The Confederation Trail follows a long-abandoned railroad track which was destroyed in a horrific train wreck during a snowstorm. Today people still report hearing phantom train whistles and seeing train lights.
Blue Ghost Tunnel, St. Catherines, Ont.
This rail tunnel was in use for less than 40 years. Yet it still saw collisions, a teenager crushed by a boulder, and over 100 men killed in construction. Today it's still the site of paranormal activity such as children crying, the shouts of angry workers, and train whistles.
Grey Island Cemetery, Hillsborough, N.B.
Grey's Island Cemetery is home to the white statue of a woman. According to legend, she was murdered and her grieving widower spent every day around her grave, talking to the statue. Eventually he was found dead at its base. Lore has it that if you walk around the statue three times and turn your back on it, it will reach out and touch your shoulder. Eventually, this led the removal of the statue's hand by the cemetery.
McTavish Mausoleum, Montreal, Que.
Simon McTavish — a ruthless fur trader who became one of the richest men in Montreal — had himself interred in an extravagant mausoleum upon his death. Yet, as soon as he was buried, his ghost was spotted dancing on the roof of his house, flitting in and out of windows, and tobogganing down Mount Royal in a coffin. The mausoleum was eventually buried underground to prevent grave-robbing and to quell rumours of the hauntings.
Drummond Hill Cemetery, Niagara Falls, Ont.
One of the fiercest battles of the war of 1812 was fought on the peak of Lundy's Lane, which is now the site of the Drummond Hill Cemetery, haunted by the spirits of fallen soldiers.
Craigdarroch Castle, Victoria, B.C.
Craigdarroch was built by Robert Dunsmuir, a coal baron who died before construction was complete. There have been reports of children crying, a piano that plays itself, as well as a woman dressed in white. The castle was also the site of the movie Spooky House.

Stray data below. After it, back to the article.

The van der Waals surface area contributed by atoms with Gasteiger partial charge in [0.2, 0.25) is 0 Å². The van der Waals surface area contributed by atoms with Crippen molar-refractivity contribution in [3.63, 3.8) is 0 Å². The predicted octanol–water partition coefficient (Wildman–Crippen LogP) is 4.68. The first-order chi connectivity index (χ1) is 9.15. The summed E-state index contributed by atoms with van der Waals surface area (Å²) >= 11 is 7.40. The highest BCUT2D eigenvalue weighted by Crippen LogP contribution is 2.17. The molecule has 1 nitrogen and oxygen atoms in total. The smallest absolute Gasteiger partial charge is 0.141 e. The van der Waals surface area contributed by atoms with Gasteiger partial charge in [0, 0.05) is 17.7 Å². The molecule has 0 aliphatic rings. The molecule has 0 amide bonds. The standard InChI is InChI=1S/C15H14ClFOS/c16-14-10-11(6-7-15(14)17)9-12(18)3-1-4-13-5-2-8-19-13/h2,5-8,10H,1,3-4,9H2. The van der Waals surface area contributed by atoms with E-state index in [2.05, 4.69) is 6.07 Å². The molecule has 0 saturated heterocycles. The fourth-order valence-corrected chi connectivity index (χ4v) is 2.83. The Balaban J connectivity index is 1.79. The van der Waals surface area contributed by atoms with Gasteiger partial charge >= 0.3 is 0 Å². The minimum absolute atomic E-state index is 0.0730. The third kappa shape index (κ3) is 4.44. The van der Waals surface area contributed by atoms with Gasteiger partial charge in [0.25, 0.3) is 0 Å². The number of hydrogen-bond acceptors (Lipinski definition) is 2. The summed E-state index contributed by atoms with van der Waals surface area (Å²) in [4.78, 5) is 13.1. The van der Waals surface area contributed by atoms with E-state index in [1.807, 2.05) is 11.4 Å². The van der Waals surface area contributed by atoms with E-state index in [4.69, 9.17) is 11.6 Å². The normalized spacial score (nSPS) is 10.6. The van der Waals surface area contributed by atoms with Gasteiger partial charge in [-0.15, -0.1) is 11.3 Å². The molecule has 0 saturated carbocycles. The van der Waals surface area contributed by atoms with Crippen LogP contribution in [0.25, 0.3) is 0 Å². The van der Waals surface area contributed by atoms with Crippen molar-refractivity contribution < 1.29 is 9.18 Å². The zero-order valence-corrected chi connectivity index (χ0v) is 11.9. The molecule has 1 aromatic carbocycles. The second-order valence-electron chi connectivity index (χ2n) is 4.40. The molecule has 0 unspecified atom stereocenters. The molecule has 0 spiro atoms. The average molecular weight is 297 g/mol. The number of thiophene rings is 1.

The Marr Residence, Saskatoon, Sask.
The Marr residence was built in 1884 as part of the original Temperance Colony and is the oldest house in Saskatoon that still stands on its original site. The house was once home to a mother who died shortly after giving birth and served as a field hospital during the Riel rebellion. Visitors have encountered children's faces looking out the front window and heard their voices. The house is also reportedly occupied by a ghost in the basement who yells aggressively at those, especially women, who walk through the space.
The Keg Mansion, Toronto, Ont.
Now a popular steak house, the Keg Mansion was once home to Toronto's most prominent families, like the McMasters (as in "McMaster University") and the Masseys (as in "Massey Hall"). The second-floor women's washroom is reportedly haunted by the ghost of one of the Massey's servants. Staff and patrons have also reported the apparition of a little boy who died falling down the stairs.
Dalnavart House, Winnipeg, Man.
Dalnavert house was built in 1895 for premier Hugh John Macdonald. The house is now a museum and still home to explorations of Victorian spiritualism. One writer has given her first-hand account of odd goings-on here.
Clifton Mark writes about philosophy, psychology, politics, and other life-related topics. Find him @Clifton_Mark on Twitter.